Permaculture


Permaculture is a whole-systems method of design that organizes strategies and techniques from agriculture, appropriate technology, natural building, economics, and other disciplines into patterns of mutually supportive relationships. By using principles from nature to thoughtfully integrate land, water, plants, people, animals, shelter, technologies, and community, Permaculture lets us design sustainable places to live.

Permaculture as a design system is based on three core ethics: Care for the Earth, Care for People, and Reinvest and Redistribute Surplus. It differs from landscape architecture and ecological design in that every decision is weighed with these ethics in mind.  Permaculture’s all encompassing approach to whole systems design also sets it apart from other design systems. We are not just designing for aesthetics or function, but to meet the needs of the client, and of our ultimate client, Gaia, or the earth itself. Therefore each Permaculture design is unique, and tailored to the characteristics of the site and the types of outcomes that the land steward desires.

Permaculture Design relies on the teachings of indigenous wisdom from around the globe as well as the best practices and technologies of our modern era, highlighting the elements of sustainable culture practiced for thousands of years by diverse peoples. However, Permaculture is not a system designed to highlight one technique over another. The choice of techniques and arrangement of elements on a site is informed by the qualities of the site and circumstance. All factors from soil type to the belief systems of the people involved will influence the outcome of a design.

As a design practice, Permaculture seeks to build resilience into systems by way of introducing rich sets of mutualistic relationships, such as those found in natural systems. Permaculture designers seek to create stable, diverse, and resilient systems that meet the needs of the humans, as well as all of the other creatures, that live within its sphere of influence. For example, by paying close attention to the connections between elements such as homes, gardens, waterways, and wildlife corridors, we can design a human settlement that enhances wildlife habitat while meeting and enhancing the basic human needs of shelter, water, and sustenance. Permaculture design teaches us that the placement and design of a pond in relation to other elements in a system to make best use of its light reflection, temperature moderating effects, irrigation potential, and myriad other purposes is more important than the individual pond alone. In this way, we can begin to imagine a world that is filled not with isolated single elements that have no effect on each other, but one where every element is nested within and connected to a larger system.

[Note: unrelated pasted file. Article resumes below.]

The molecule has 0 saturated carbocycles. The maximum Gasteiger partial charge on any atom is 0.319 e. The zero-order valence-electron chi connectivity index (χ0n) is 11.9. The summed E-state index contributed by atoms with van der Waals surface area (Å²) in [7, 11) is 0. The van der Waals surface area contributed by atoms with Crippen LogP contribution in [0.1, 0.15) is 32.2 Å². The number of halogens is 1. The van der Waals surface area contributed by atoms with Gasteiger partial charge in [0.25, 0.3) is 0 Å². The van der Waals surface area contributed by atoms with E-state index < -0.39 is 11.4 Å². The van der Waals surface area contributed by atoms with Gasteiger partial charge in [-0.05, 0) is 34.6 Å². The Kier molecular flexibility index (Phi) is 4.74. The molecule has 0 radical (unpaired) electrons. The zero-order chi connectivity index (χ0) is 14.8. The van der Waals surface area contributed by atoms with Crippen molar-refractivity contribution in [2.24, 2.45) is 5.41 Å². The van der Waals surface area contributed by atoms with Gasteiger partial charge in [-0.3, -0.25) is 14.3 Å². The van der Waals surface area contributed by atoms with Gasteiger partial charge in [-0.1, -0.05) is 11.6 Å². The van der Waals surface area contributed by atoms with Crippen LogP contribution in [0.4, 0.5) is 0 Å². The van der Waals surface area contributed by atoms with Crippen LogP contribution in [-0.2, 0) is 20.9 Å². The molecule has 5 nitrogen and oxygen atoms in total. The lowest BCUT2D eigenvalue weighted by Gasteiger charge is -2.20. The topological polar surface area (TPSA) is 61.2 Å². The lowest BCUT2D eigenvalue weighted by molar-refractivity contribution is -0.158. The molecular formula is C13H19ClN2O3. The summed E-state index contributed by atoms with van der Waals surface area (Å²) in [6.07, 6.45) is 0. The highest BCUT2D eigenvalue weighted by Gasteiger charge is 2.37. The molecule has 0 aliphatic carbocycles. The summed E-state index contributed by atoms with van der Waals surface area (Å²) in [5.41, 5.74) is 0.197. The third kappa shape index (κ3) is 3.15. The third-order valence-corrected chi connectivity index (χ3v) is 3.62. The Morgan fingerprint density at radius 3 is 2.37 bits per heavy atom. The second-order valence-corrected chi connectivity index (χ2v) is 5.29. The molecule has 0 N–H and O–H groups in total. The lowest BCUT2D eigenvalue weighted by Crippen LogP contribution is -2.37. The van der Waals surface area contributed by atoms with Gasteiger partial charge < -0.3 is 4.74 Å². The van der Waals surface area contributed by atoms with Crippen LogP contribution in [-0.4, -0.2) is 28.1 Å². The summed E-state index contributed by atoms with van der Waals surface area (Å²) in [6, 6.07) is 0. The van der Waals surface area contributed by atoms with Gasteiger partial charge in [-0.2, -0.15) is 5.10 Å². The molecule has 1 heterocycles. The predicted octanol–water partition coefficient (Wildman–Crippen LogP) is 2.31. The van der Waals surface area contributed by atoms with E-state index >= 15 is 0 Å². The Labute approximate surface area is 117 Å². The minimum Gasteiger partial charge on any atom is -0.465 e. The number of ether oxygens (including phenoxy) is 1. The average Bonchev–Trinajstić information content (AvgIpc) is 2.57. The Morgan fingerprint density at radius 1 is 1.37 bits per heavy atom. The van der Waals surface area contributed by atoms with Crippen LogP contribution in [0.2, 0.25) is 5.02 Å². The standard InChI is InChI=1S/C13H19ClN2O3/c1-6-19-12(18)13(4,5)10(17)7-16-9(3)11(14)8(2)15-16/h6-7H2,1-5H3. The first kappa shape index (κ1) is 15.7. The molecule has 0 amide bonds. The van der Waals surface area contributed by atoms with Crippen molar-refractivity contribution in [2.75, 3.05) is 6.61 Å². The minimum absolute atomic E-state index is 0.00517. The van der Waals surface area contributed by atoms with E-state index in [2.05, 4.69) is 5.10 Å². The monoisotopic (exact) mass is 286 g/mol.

The way we weave the fabric of relationships in our yard, business, forest, or neighborhood is intrinsically connected to the ecology of these landscapes. In the design and implementation of our current life support systems, it can seem as though the things we need for our daily lives are disconnected from the landscapes that surround us. Food comes from the store, water from the tap, sewage goes down the drain, etc. But, as we all well know, it is not as simple as this, and by taking an active role in understanding and seeking to become more accountable for these needs, we are participating in the creation of tangible relationships between ourselves and the places that we make our lives.

Permaculture design is also an inherently positive system. In Permaculture, the problem is the solution, and even the most intractable challenges have the seed of opportunity buried within them, if we can only imagine it. The motto that Bill Mollison, co-originator of the Permaculture concept, chose to sum up the Permaculture paradigm is Ingenio patet campus, Latin for “The field lies open to the intellect.” These days, with mounting ecological crises, climate change, rising levels of environmental toxins, and a host of social problems, there are so many places and venues in need of the whole-systems, positive approach to seeking opportunities in the midst of problems that Permaculture offers. Permaculture designers see fertile ground for change, innovation, and productivity wherever they go, leaving a trail of abundance and opportunity in their wake.

Permaculture is about reimagining the world that we would like to see, and more importantly, putting it into action in multiple ways and on multiple scales in our daily lives. From composting to aquaponics, forest gardens and greywater, to consensus and community-owned banks, Permaculture design is a system that can create the just, verdant, and resilient world that we all hope for.

© Copyright Resilience Permaculture - Designed by Pexeto